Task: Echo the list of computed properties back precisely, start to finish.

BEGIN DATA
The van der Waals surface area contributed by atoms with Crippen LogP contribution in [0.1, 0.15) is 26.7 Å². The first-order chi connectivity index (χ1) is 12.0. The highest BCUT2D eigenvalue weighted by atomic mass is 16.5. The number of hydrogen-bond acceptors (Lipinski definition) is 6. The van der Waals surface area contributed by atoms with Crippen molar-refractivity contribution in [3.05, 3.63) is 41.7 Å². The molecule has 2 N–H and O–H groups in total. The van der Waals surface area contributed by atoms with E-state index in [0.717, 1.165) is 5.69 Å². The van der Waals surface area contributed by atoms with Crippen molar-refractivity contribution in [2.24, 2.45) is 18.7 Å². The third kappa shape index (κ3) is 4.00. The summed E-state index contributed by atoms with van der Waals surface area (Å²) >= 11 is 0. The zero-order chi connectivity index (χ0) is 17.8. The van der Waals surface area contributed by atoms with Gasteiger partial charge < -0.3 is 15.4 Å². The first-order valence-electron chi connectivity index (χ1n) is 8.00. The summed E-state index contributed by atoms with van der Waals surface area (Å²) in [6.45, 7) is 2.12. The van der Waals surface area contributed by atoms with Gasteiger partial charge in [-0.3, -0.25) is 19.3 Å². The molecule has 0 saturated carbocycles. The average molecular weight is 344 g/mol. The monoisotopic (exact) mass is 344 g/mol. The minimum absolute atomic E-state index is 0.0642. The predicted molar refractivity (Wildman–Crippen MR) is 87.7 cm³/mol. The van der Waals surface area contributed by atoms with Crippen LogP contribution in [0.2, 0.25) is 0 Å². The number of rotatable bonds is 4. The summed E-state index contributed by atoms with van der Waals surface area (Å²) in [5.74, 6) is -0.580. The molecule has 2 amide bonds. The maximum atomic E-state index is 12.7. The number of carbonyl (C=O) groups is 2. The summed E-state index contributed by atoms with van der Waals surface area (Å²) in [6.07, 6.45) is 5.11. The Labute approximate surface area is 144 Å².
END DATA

The van der Waals surface area contributed by atoms with Crippen LogP contribution in [0.1, 0.15) is 26.7 Å². The first-order chi connectivity index (χ1) is 12.0. The highest BCUT2D eigenvalue weighted by atomic mass is 16.5. The number of hydrogen-bond acceptors (Lipinski definition) is 6. The van der Waals surface area contributed by atoms with Crippen molar-refractivity contribution in [3.05, 3.63) is 41.7 Å². The molecule has 2 N–H and O–H groups in total. The van der Waals surface area contributed by atoms with E-state index in [0.717, 1.165) is 5.69 Å². The van der Waals surface area contributed by atoms with Crippen molar-refractivity contribution in [2.24, 2.45) is 18.7 Å². The third kappa shape index (κ3) is 4.00. The summed E-state index contributed by atoms with van der Waals surface area (Å²) >= 11 is 0. The zero-order chi connectivity index (χ0) is 17.8. The van der Waals surface area contributed by atoms with Gasteiger partial charge < -0.3 is 15.4 Å². The first-order valence-electron chi connectivity index (χ1n) is 8.00. The summed E-state index contributed by atoms with van der Waals surface area (Å²) in [6.45, 7) is 2.12. The van der Waals surface area contributed by atoms with Gasteiger partial charge in [-0.3, -0.25) is 19.3 Å². The molecule has 0 saturated carbocycles. The average molecular weight is 344 g/mol. The monoisotopic (exact) mass is 344 g/mol. The minimum absolute atomic E-state index is 0.0642. The predicted molar refractivity (Wildman–Crippen MR) is 87.7 cm³/mol. The van der Waals surface area contributed by atoms with Crippen LogP contribution in [0.2, 0.25) is 0 Å². The number of rotatable bonds is 4. The summed E-state index contributed by atoms with van der Waals surface area (Å²) in [5.74, 6) is -0.580. The molecule has 2 amide bonds. The maximum atomic E-state index is 12.7. The number of carbonyl (C=O) groups is 2. The summed E-state index contributed by atoms with van der Waals surface area (Å²) in [6.07, 6.45) is 5.11. The Labute approximate surface area is 144 Å².